CareVest Carecana Redemption - Tin Roof Rusted

Carecana Management Corp. is mailing interim CareVest statements.  To reduce costs, only online statements will be available as of January 1, 2014.

If you are part of a redemption for Class A Shares in Carevest Mortgage Investment Corporation, the statement will be helpful in tracking capital losses given the cut in redemption price.  Balances of un-redeemed shares are shown in a "Total Cash Account" line item (not really cash given it shows an amount of shares under the "Shares Held" column).

The Class A Shares price remains at $9.90 for its NAV / Redemption Price Per Share.

PS - driving up Highway 404 you can spot a fading "Financing by Carevest" sign off to the east.   Too many bad deals on speculative developments might have dragged down this MIC.  When you see a faded sign at the side of the road, its always better if it says 15 miles to the Looooooove Shack!  Love Shack Yeah.




Timbercreek MIC on Decline

Timbercreek Mortgage Investment Corp's steady steel wheels have run off the rails, with the price of TMC falling by over 12% in the last year.  Typically it has seen no price action and has had very low beta.  The whip came down in June, pushing the MIC's yield to a sweet as brown sugar 8%.  This is despite the steady 6.3 cent payout per month (equivalent to 0.68% this past September).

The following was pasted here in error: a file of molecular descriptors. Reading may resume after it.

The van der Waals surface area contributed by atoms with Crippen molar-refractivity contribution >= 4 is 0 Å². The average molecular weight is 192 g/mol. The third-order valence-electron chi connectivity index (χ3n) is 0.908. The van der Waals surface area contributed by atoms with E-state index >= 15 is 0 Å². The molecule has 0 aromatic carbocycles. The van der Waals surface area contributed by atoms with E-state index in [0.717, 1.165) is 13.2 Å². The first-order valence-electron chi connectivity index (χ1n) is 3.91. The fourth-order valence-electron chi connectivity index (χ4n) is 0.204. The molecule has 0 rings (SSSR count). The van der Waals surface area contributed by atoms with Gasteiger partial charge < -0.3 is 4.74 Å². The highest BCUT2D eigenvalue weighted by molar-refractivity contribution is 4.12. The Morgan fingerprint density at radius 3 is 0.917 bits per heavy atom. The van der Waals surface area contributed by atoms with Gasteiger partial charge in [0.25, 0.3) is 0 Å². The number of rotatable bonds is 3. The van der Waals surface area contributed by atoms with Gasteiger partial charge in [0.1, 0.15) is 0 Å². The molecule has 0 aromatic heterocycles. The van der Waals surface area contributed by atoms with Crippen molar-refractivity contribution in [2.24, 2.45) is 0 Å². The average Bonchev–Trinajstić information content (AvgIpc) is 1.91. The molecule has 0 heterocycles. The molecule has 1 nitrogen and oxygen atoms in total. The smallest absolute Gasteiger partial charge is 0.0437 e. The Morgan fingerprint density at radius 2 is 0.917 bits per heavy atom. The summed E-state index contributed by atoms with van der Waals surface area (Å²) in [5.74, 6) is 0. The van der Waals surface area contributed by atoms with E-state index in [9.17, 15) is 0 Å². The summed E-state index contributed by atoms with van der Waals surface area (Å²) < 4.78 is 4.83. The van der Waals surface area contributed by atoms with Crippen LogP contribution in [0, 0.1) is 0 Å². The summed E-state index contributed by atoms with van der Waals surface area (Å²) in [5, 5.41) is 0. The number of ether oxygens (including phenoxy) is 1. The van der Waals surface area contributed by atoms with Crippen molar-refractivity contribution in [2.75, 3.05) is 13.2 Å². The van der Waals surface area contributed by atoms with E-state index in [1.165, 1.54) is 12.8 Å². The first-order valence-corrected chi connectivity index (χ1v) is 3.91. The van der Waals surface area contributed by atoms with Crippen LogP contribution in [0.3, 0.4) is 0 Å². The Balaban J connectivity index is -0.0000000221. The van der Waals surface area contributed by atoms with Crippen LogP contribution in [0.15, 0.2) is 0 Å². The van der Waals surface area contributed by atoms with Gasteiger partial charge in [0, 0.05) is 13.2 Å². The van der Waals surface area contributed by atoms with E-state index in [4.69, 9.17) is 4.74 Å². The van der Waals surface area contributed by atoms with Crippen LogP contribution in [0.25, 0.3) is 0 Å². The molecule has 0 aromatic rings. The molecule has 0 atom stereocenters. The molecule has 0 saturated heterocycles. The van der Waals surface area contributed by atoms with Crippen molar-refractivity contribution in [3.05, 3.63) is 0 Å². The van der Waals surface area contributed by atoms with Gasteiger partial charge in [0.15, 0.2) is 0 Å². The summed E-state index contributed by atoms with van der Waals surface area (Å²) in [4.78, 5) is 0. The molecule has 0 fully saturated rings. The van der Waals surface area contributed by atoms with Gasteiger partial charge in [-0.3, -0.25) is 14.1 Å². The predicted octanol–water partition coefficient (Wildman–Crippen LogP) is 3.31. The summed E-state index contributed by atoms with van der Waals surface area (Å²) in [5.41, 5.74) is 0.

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Another MIC ready for a comeback!
In an interview with canadianmortgagetrends.com, Andrew Jones, Managing Director, Debt Investments at Timbercreek Asset Management, was asked about the impact of rising interest rates.  Jones noted that MICs have built-in protection as the loans are typically of short duration (e.g., Timbercreek average duration remaining is between 18-24 months).  The high portfolio turnover means about half of  loans could be repaid each year. So the MIC is able to pursue new loans at higher interest rates in a short time if rates rise.  Also loans can include floor rates based on prime so that the MIC benefits from an increase in prime but is protected by a minimum 'floor' interest rate. That should gimme shelter from the shattered price drop of late.

Timbercreek announced it has received shareholder approval for the Corporation's transition from the Canadian securities regulatory regime for investment funds to the regulatory regime for non-investment fund reporting issuers.  Pricing will hopefully correct after the transition.

It has been noted that while a public company is more expensive to operate than a fund, Timbercreek says shareholders will benefit because the funds will no longer pay trailer fees to investment advisers who sell their units.

Blackberry Crumbles - How to Fix

Ingredients

1/2 cup all-purpose flour
1/2 cup light brown sugar
$5 cash per share
1/4 cup granulated sugar
1/2 teaspoon ground cinnamon
1 pinch salt
1/2 cup oats
6 tablespoons cold butter, cut into small pieces